Location: Hard Winter Wheat Genetics Research2012 Annual Report
1a. Objectives (from AD-416):
Objective 1: Develop adapted hard red or white wheat germplasm lines with improved resistance to emerging or intractable problems in wheat production and marketing. Objective 2: Increase understanding of the molecular basis of parasite virulence, host resistance, and stress tolerance for these problems. Objective 3: Develop and apply phenotypic and genotypic selection technology for these traits to hard red or white winter wheat germplasm or cultivar development.
1b. Approach (from AD-416):
Production of high quality hard red or white winter wheat is limited by recurring intractable problems such as leaf rust, Fusarium head blight, Hessian fly, and heat stress during the grain filling period. In addition, new emerging problems such as stripe rust, stem rust, and Karnal bunt threaten the production or marketing of high quality grain. The first objective of this project is to develop adapted hard red or white wheat germplasm lines with improved resistance or tolerance to these problems. We will utilize existing sources and identify new sources of resistance, introgress them into desirable backgrounds, and then release them for use as parents of commercial cultivars. The second objective is to increase our understanding of the molecular basis of parasite virulence, host resistance, and stress tolerance to support strategic development and deployment of genetic resistance. Greater understanding of secreted virulence/avirulence effectors in the Hessian fly and the leaf rust pathogen may lead to better strategies for durability. Greater understanding of the mechanisms of durable rust resistance and heat tolerance may lead to discovery of new genes or alleles with complementary mechanisms and to optimized gene combinations in new cultivars. The third objective is to develop and apply phenotypic and genotypic selection technology for these traits to hard red or white winter wheat germplasm and cultivar development. This is an essential component of the technology transfer effort. Large-scale phenotypic screening data for Hessian fly and Karnal bunt resistance and genotypic marker data will be provided to cooperators.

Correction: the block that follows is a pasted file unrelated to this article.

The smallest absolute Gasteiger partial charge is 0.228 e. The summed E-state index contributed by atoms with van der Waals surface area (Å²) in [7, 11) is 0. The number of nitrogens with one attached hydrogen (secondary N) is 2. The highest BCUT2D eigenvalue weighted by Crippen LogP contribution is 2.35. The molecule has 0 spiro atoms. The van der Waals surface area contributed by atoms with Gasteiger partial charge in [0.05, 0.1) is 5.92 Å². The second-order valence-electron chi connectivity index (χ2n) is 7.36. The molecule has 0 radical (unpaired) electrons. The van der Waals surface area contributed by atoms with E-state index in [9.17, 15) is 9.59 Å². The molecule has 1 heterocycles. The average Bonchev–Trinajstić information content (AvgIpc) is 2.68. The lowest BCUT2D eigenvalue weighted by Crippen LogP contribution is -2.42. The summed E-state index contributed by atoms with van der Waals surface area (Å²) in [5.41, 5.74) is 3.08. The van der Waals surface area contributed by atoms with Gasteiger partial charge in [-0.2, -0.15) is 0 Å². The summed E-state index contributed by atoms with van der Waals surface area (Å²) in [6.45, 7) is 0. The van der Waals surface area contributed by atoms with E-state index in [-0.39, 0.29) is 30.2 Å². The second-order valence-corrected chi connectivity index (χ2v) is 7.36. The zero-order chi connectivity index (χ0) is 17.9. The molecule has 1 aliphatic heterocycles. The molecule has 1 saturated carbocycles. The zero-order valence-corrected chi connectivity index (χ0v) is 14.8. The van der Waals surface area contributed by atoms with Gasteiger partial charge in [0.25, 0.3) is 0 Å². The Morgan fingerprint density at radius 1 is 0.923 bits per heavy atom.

3. Progress Report: